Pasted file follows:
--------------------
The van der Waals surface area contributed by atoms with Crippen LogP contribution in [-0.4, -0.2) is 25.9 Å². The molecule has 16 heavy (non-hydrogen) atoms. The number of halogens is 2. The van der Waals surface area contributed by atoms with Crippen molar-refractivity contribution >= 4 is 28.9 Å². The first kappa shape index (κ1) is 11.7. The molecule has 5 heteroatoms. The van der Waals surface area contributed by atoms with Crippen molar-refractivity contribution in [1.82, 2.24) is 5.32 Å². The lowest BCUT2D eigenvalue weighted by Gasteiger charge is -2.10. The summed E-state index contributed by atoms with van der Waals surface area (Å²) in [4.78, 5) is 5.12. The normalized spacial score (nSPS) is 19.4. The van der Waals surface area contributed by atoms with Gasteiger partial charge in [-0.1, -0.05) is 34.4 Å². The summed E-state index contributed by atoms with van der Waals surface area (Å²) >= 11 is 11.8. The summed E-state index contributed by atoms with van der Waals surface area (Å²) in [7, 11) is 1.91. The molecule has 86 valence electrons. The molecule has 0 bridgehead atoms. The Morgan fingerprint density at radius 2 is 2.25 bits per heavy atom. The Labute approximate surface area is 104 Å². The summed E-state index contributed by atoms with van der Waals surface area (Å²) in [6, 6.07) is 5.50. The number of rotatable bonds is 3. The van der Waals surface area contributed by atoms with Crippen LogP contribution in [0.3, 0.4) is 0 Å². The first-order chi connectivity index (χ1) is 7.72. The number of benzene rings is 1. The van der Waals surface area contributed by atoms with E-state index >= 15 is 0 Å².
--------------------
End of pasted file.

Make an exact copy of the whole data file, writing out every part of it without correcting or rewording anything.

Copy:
The van der Waals surface area contributed by atoms with Crippen LogP contribution in [-0.4, -0.2) is 25.9 Å². The molecule has 16 heavy (non-hydrogen) atoms. The number of halogens is 2. The van der Waals surface area contributed by atoms with Crippen molar-refractivity contribution >= 4 is 28.9 Å². The first kappa shape index (κ1) is 11.7. The molecule has 5 heteroatoms. The van der Waals surface area contributed by atoms with Crippen molar-refractivity contribution in [1.82, 2.24) is 5.32 Å². The lowest BCUT2D eigenvalue weighted by Gasteiger charge is -2.10. The summed E-state index contributed by atoms with van der Waals surface area (Å²) in [4.78, 5) is 5.12. The normalized spacial score (nSPS) is 19.4. The van der Waals surface area contributed by atoms with Gasteiger partial charge in [-0.1, -0.05) is 34.4 Å². The summed E-state index contributed by atoms with van der Waals surface area (Å²) >= 11 is 11.8. The summed E-state index contributed by atoms with van der Waals surface area (Å²) in [7, 11) is 1.91. The molecule has 86 valence electrons. The molecule has 0 bridgehead atoms. The Morgan fingerprint density at radius 2 is 2.25 bits per heavy atom. The Labute approximate surface area is 104 Å². The summed E-state index contributed by atoms with van der Waals surface area (Å²) in [6, 6.07) is 5.50. The number of rotatable bonds is 3. The van der Waals surface area contributed by atoms with Crippen LogP contribution in [0.3, 0.4) is 0 Å². The first-order chi connectivity index (χ1) is 7.72. The number of benzene rings is 1. The van der Waals surface area contributed by atoms with E-state index >= 15 is 0 Å².